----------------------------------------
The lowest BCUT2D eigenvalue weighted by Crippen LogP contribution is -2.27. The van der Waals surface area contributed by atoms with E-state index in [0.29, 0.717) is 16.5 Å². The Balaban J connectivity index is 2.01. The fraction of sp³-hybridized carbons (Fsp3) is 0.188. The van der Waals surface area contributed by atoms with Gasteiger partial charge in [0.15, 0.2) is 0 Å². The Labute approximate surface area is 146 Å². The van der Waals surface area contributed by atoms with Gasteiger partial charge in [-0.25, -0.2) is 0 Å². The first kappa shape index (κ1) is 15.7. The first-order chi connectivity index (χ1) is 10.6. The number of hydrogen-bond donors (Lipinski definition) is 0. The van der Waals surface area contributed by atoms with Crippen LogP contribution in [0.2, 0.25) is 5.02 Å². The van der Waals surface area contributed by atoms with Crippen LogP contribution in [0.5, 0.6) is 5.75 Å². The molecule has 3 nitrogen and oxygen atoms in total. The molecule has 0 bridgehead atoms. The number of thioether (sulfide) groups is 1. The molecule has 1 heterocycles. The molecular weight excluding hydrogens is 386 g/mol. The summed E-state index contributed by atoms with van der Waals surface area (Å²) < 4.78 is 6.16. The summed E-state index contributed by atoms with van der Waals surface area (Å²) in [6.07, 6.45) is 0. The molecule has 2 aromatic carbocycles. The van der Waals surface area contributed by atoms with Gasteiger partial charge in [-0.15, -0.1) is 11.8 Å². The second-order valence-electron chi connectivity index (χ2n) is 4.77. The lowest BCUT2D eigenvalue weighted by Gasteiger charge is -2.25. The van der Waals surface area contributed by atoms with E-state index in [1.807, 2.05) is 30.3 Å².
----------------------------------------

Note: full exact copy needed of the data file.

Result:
The lowest BCUT2D eigenvalue weighted by Crippen LogP contribution is -2.27. The van der Waals surface area contributed by atoms with E-state index in [0.29, 0.717) is 16.5 Å². The Balaban J connectivity index is 2.01. The fraction of sp³-hybridized carbons (Fsp3) is 0.188. The van der Waals surface area contributed by atoms with Gasteiger partial charge in [0.15, 0.2) is 0 Å². The Labute approximate surface area is 146 Å². The van der Waals surface area contributed by atoms with Gasteiger partial charge in [-0.25, -0.2) is 0 Å². The first kappa shape index (κ1) is 15.7. The first-order chi connectivity index (χ1) is 10.6. The number of hydrogen-bond donors (Lipinski definition) is 0. The van der Waals surface area contributed by atoms with Crippen LogP contribution in [0.2, 0.25) is 5.02 Å². The van der Waals surface area contributed by atoms with Crippen LogP contribution in [0.5, 0.6) is 5.75 Å². The molecule has 3 nitrogen and oxygen atoms in total. The molecule has 0 bridgehead atoms. The number of thioether (sulfide) groups is 1. The molecule has 1 heterocycles. The molecular weight excluding hydrogens is 386 g/mol. The summed E-state index contributed by atoms with van der Waals surface area (Å²) < 4.78 is 6.16. The summed E-state index contributed by atoms with van der Waals surface area (Å²) in [6.07, 6.45) is 0. The molecule has 2 aromatic carbocycles. The van der Waals surface area contributed by atoms with Gasteiger partial charge in [-0.15, -0.1) is 11.8 Å². The second-order valence-electron chi connectivity index (χ2n) is 4.77. The lowest BCUT2D eigenvalue weighted by Gasteiger charge is -2.25. The van der Waals surface area contributed by atoms with E-state index in [1.807, 2.05) is 30.3 Å².